At The Breakers: A Novel

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"Soon or a little too lateeverything you never knewyou always wanted turns uphereat The Breakers" — from the book In her new novel At The Breakers, Mary Ann Taylor-Hall, author of the widely praised and beloved Come and Go, Molly Snow, presents Jo Sinclair, a longtime single mother of four children. Fleeing an abusive relationship after a shocking attack, Jo finds herself in Sea Cove, New Jersey, in front of The Breakers, a salty old hotel in the process of renovation. Impulsively, she negotiates a job painting the guest rooms and settles in with ...

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Overview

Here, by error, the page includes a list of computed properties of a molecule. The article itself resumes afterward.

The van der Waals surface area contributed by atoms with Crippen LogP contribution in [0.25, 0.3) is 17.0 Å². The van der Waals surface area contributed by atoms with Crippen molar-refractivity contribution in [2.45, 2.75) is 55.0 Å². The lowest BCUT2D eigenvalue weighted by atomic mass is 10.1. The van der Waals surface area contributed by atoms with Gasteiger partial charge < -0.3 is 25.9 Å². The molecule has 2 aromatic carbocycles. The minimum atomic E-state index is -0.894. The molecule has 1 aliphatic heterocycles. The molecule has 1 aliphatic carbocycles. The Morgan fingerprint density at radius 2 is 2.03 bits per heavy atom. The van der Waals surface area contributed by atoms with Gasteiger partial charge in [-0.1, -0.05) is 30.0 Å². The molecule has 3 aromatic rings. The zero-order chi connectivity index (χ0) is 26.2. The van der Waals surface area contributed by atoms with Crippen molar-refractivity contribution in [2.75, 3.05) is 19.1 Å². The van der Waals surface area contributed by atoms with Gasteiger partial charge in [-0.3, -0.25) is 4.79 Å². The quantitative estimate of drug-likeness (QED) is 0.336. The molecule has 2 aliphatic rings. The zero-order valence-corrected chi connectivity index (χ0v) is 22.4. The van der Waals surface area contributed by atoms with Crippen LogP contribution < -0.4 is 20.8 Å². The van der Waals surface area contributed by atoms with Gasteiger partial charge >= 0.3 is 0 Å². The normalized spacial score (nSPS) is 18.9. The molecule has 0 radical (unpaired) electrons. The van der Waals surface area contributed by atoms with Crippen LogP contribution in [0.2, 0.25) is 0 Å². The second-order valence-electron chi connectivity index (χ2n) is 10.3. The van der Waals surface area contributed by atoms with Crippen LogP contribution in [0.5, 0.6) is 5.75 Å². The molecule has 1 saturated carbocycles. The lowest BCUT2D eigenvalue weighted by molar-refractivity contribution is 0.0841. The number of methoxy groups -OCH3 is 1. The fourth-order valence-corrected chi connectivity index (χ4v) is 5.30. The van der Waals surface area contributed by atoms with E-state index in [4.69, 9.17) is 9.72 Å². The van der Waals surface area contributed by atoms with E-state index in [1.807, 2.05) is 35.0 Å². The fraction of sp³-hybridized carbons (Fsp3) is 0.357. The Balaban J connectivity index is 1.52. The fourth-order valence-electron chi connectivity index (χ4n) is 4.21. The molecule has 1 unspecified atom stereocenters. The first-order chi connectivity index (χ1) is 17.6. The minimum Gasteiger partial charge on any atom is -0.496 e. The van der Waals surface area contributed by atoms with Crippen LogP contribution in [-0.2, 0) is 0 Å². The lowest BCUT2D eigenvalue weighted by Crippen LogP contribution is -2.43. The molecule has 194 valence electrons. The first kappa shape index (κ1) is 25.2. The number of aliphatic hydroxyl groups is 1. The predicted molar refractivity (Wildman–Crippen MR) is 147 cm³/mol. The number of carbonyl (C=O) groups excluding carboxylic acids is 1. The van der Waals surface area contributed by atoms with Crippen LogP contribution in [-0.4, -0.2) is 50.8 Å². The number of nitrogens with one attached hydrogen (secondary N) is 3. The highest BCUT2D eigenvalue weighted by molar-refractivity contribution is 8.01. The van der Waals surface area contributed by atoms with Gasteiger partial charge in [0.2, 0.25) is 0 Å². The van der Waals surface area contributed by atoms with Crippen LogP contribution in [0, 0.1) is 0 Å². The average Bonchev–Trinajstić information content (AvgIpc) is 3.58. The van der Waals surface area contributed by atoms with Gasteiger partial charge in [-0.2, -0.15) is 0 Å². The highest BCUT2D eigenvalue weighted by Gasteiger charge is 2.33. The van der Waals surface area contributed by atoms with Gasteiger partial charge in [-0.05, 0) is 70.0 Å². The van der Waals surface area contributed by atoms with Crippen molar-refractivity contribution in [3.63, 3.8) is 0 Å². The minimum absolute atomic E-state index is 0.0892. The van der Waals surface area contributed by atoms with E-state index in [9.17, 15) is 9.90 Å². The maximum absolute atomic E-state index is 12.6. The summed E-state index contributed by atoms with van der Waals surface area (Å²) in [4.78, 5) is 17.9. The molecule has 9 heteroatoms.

"Soon or a little too lateeverything you never knewyou always wanted turns uphereat The Breakers" — from the book In her new novel At The Breakers, Mary Ann Taylor-Hall, author of the widely praised and beloved Come and Go, Molly Snow, presents Jo Sinclair, a longtime single mother of four children. Fleeing an abusive relationship after a shocking attack, Jo finds herself in Sea Cove, New Jersey, in front of The Breakers, a salty old hotel in the process of renovation. Impulsively, she negotiates a job painting the guest rooms and settles in with her youngest child, thirteen-year-old Nick. As each room is transformed under brush and roller, Jo finds a way to renovate herself, reclaiming a promising life derailed by pregnancy and a forced marriage at age fourteen. Jo's new life at the hotel features a memorable mix of locals and guests, among them Iris Zephyr, the hotel's ninety-two-year-old permanent boarder; Charlie, a noble mixed-breed dog; Marco, owner of a nearby gas station/liquor store, who may become Jo's next mistake; and enigmatic Wendy, her streetwise eighteen-year-old daughter, who signs on as housekeeper. Irrepressible Victor Mangold, Jo's former professor and a well-known poet some twenty years her senior, invites himself to Thanksgiving dinner and into her life, his passion awakening Jo's yearning for art and love. At The Breakers is a deeply felt and beautifully written novel about forgiveness and reconciliation. In Jo's words, she is "trying to find the right way to live" as a long-suffering woman who is put through the fire and emerges with a chance at a full, rich life for herself and her children, if only she has the faith to take it.